I knew that Orlando's poetic community was relatively small, but this was ridiculous. As I entered Performance Space Orlando last Friday night, I was startled to find Gregory Patrick -- the evening's featured entertainer -- hanging red Christmas lights from the ceiling and dispensing wine to an audience that, even at five minutes to showtime, didn't number in the double digits. At first blush, it seemed as if Patrick had unexpectedly canceled his reading, opting instead to hold an intimate, impromptu happy hour for a few of his closest friends. A surprise party? For me? You shouldn't have!
Patrick deserved better. After a protracted absence from the spoken-word circuit, he was embarking on the first steps of a media blitz tied to the publication of his new autobiography, "My Lovely Foe" (The Orotund Group). A healthy turnout would have set that ball rolling rather effectively, while serving as a hearty "welcome back" to the world of live performance. But Winnie Wenglewick, PSO's owner and spiritual guru, had left town for the week without changing the message on the venue's answering machine, ensuring that curious callers were mistakenly given information about the previous weekend's "7th Chakra: Pieces From the Vision Bell" instead of Patrick's grand return.
Not even a single bulb's worth of light had been provided to illuminate the building's humble exterior. With no indication that anything was going on inside, the already unobtrusive PSO (a tiny, makeshift black-box theater attached to Wenglewick's hairdressing salon) totally vanished into the run of sleepy motels and darkened offices just south of Loch Haven Park. What was that old saying about a lone voice crying in the wilderness?
Patrick gamely put off showtime as long as he could without irritating the few fans and friends who had made it out. He was waiting, he told us, for the arrival of a two-person camera crew whose presence would help bring an in-development film version of "My Lovely Foe" closer to fruition. But as the minutes flew by, and even they hadn't arrived, he decided to give up the ghost. With barely a word of introduction, Patrick's invocation began.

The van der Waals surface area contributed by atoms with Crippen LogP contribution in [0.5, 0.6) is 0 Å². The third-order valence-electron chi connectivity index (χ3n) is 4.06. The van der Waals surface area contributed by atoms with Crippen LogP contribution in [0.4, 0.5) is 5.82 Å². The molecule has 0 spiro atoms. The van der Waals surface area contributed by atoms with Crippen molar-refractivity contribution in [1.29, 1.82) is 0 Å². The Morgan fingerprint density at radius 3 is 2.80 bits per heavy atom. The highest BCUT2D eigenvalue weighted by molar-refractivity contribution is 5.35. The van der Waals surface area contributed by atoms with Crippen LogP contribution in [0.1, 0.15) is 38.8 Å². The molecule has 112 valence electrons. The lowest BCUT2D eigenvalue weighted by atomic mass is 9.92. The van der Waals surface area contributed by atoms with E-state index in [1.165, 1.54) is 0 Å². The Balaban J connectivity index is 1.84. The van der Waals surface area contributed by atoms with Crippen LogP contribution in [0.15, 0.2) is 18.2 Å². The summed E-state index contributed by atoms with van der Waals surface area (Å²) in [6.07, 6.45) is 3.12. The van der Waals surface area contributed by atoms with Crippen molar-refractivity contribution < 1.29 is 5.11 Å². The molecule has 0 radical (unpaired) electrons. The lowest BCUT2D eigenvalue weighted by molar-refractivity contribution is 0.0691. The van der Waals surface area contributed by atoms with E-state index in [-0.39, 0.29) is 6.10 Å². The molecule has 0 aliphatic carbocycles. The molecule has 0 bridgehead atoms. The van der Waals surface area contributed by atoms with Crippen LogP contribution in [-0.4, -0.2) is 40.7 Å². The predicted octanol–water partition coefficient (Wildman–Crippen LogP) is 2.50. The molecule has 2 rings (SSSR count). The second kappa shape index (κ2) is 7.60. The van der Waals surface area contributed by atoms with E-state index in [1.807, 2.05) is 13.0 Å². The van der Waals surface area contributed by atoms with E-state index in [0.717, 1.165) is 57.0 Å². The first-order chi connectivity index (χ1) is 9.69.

A kind of hush
Seated at a card table in front of the room's longer wall, the twisted prophet read quietly but rapidly from his just-published manifesto, discarding its pages onto the floor as he finished with them. A quartet of candles (two decorated with images of Catholic icons) lit up his face as he drank wine and chain-smoked his way through excerpts from the self-searching "Foe."
That tome heralds something of a directional shift in Patrick's work, a slow but sure maturation from literary shock tactics into a more personal, honest approach. On Friday, however, he chose to highlight only certain passages from the book's tale of sin and (you guessed it) redemption, plunging directly into its most skin-crawling section: a vivid, lurid description of the homosexual debauchery to be found inside Orlando's own Parliament House. Asserting that its smorgasbord of hedonistic pleasures would "make Caligula blush," the former patron did nothing to ingratiate himself with the club's management -- or its lawyers. After listening to his litany of perverse experiences there, I didn't doubt the wisdom of his decision to shoot the upcoming film's Parliament House scenes in an unnamed hotel instead of on location, relying on the real thing for exterior pick-up shots only. Still, his crew had better be prepared to set new records for the 100-yard dash if they're spotted by a doorman who's happened to read the book.
Though thematically important, the Parliament House anecdotes went on too long and reveled in an unrelenting detail that was less bracing than simply numbing. This, for me, has always been a flaw in Patrick's work -- he always seems to believe that he's shocking me more than he actually is. I sometimes wonder which boat he thinks his audience has just stepped off of.